— Rick Wilson (@TheRickWilson) April 27, 2016
If you can’t see the tweet, and tweets are ephemeral, the screen shot is also given. Now I do not give a damn about the election, so please not one word about it. The point I want to make has nothing whatsoever to do with Trump, Cruz, Hillary, anybody.
This bald fellow Wilson posted the graph which you see. The legend says (in red) “Unfavorable” and (in dark grey) “Favorable”. Wilson wrote “Trump just said his unfavs have gone down. False.”
Is Wilson right? Of course not.
But why might Wilson have thought he was? Because of The Deadly Sin Of Reification, which has claimed another victim.
Look at the data! The “unfavs” had indeed gone down, just like (presumably) Trump claimed. They were up one survey period before, and they went down in the last one. Up, then down. Therefore down. What could be clearer than that?
I also do not give a fig about the survey results. All surveys are “scientific”, anyway, despite the claims you have heard. It does not matter to us, here at least, where the numbers came from, how they were measured, or their uncertainty, which must be at least non-zero and is probably healthy, nor do I care what the terms mean (just what is “unfavorable”?). To us, as to Wilson, the data is the data.
See that red line (and grey line)? You’re not alone. That’s all, or mostly all, people do see. The data disappears in the presence of this mesmerizing fiction. The model becomes more important than reality. Reality is tossed overboard and the line cherished. The data are boring, dry observations. The model is scientific! The Sin is gnosticism, where “what is really going on” is the true reality, not reality itself.
Wilson was so enraptured by the line that he failed to see what was before him.
“But Briggs, there’s a trend in the data. That’s what Wilson meant.”
No, it isn’t. Mistaking the “trend” for what actually happened is the Deadly Sin. This Sin is ubiquitous. It’s so common that it’s positively rare to see a graph (or its interpretation) that doesn’t fall prey to it. Look at any of your favorite global warming sites for examples (skeptic or lunatic); almost anywhere there is a “time series” you will see the Sin. Graphs without the Sin are as common as reactionaries in History Departments.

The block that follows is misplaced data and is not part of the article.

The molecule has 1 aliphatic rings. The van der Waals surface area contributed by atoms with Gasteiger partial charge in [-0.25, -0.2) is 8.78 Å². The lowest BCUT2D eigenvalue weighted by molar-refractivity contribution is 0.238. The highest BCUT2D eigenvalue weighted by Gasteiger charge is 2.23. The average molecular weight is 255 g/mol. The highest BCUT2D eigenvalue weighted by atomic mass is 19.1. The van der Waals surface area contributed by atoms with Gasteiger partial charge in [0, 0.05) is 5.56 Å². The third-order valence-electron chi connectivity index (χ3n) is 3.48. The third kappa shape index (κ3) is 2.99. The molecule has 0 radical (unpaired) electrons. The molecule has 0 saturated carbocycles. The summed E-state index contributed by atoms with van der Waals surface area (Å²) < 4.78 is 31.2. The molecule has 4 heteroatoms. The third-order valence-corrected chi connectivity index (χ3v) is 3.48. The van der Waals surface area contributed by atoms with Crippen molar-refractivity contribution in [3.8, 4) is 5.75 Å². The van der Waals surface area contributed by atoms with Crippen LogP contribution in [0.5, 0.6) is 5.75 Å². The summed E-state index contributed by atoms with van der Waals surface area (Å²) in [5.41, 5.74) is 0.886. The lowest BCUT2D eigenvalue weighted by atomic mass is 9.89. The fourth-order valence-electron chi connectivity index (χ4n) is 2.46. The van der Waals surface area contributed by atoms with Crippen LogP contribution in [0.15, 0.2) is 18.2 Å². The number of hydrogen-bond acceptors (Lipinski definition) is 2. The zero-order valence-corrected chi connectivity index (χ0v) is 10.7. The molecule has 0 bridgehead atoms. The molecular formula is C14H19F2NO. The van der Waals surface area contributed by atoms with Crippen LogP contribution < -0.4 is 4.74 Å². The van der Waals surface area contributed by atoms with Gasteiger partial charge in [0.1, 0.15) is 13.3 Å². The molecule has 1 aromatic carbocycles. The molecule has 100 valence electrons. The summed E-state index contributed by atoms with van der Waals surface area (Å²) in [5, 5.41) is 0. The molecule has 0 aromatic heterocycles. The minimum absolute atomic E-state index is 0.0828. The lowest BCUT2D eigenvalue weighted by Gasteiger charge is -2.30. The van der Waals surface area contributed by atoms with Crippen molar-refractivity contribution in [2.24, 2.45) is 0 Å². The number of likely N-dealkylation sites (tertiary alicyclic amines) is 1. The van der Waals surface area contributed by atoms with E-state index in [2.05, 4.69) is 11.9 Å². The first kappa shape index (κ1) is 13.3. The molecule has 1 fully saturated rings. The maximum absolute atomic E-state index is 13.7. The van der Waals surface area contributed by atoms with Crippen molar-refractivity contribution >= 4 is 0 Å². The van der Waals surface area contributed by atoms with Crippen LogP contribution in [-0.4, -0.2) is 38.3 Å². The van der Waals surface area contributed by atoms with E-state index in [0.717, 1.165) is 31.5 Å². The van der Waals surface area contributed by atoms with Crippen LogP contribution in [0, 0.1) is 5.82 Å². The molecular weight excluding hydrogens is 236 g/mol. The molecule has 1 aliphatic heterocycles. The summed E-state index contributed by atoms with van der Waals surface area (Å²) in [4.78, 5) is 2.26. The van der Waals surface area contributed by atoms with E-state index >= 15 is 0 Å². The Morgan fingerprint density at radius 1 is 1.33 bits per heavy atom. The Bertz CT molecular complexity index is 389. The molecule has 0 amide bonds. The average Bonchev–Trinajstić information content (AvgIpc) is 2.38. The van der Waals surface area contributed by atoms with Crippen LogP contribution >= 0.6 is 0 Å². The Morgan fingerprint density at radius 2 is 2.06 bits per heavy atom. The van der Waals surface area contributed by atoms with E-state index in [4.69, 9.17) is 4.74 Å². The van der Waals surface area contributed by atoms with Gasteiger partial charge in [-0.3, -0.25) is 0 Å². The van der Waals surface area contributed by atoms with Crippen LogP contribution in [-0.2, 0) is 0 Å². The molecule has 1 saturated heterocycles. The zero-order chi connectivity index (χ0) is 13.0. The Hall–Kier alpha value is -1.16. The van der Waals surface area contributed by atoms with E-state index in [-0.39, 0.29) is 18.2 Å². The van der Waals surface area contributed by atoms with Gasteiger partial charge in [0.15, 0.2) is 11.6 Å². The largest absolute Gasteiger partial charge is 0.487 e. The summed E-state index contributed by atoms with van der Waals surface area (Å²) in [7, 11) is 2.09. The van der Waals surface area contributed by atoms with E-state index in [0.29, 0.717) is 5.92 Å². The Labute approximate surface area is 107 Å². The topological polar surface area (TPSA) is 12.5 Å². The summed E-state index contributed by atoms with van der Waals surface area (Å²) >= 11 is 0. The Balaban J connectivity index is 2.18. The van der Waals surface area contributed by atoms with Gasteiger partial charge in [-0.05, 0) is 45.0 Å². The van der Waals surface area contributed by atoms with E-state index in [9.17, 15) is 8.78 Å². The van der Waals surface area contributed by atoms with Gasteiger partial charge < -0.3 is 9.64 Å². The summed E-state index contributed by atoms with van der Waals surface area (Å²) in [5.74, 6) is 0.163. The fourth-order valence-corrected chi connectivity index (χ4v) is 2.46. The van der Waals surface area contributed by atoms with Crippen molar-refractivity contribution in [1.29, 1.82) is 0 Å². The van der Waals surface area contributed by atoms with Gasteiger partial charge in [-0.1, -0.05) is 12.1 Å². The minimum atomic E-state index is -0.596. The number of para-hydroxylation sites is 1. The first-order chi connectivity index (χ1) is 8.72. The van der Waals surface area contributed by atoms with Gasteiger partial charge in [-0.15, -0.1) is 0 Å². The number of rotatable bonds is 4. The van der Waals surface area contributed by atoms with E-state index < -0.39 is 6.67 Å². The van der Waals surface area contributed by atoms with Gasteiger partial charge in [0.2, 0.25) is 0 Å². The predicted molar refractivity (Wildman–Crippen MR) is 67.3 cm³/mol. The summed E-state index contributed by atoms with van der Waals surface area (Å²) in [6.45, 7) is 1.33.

I joined Statistics / To see the Sights / And what did I see? / I saw the Sin.
We have talked about trends until my knuckles bled. There is no trend in the data; there is never a trend in any data. Something, actually, many, many, countlessly many things, caused each survey point to take the value it did. The cause is in the people answering the question. Events which were noticed by the people and which led them to give the answers they did are in the world, and in other people.
But there is no trend “in” the data. The data are just measurements. What we’re really interested in, in this or any time series graph, is what caused the measurements. In sociological graphs, everybody will pretend they know (of course, it is not impossible that some soul might know) what caused the measurements. In physical graphs, usually many physical forces will cause the measurements; and with physics, we sometimes have a reasonable chance to discover these causes.
Probability & Statistics is useful for only one thing: to quantify the uncertainty in propositions we cannot induce or deduce. “The value of Trump’s unfavorable in the next survey will be 60%” and the like can be given a probability conditional on certain evidence and assumptions (the probability will change with different evidence or different assumptions). That’s it. In cases like this, that model (red line) might, or might not, be useful.
Probability cannot tell us what caused the measurements. This is why the red line is useless, and even harmful, absent predictions. This is why hypothesis testing (using p-values or Bayes factors) should never be used, because they fool you into thinking you’ve understood cause. But if we knew the causes, we don’t need probability!
I have tried explaining the Deadly Sin of Reification many times. The more formal math or statistics education a person has, or the more they’ve seen modern graphs, the more difficult it is for them to comprehend the Sin. I get nothing but blank stares, usually. Professors are especially suspicious. They’re hesitant to dismiss the data, but they’re sure their models mean something.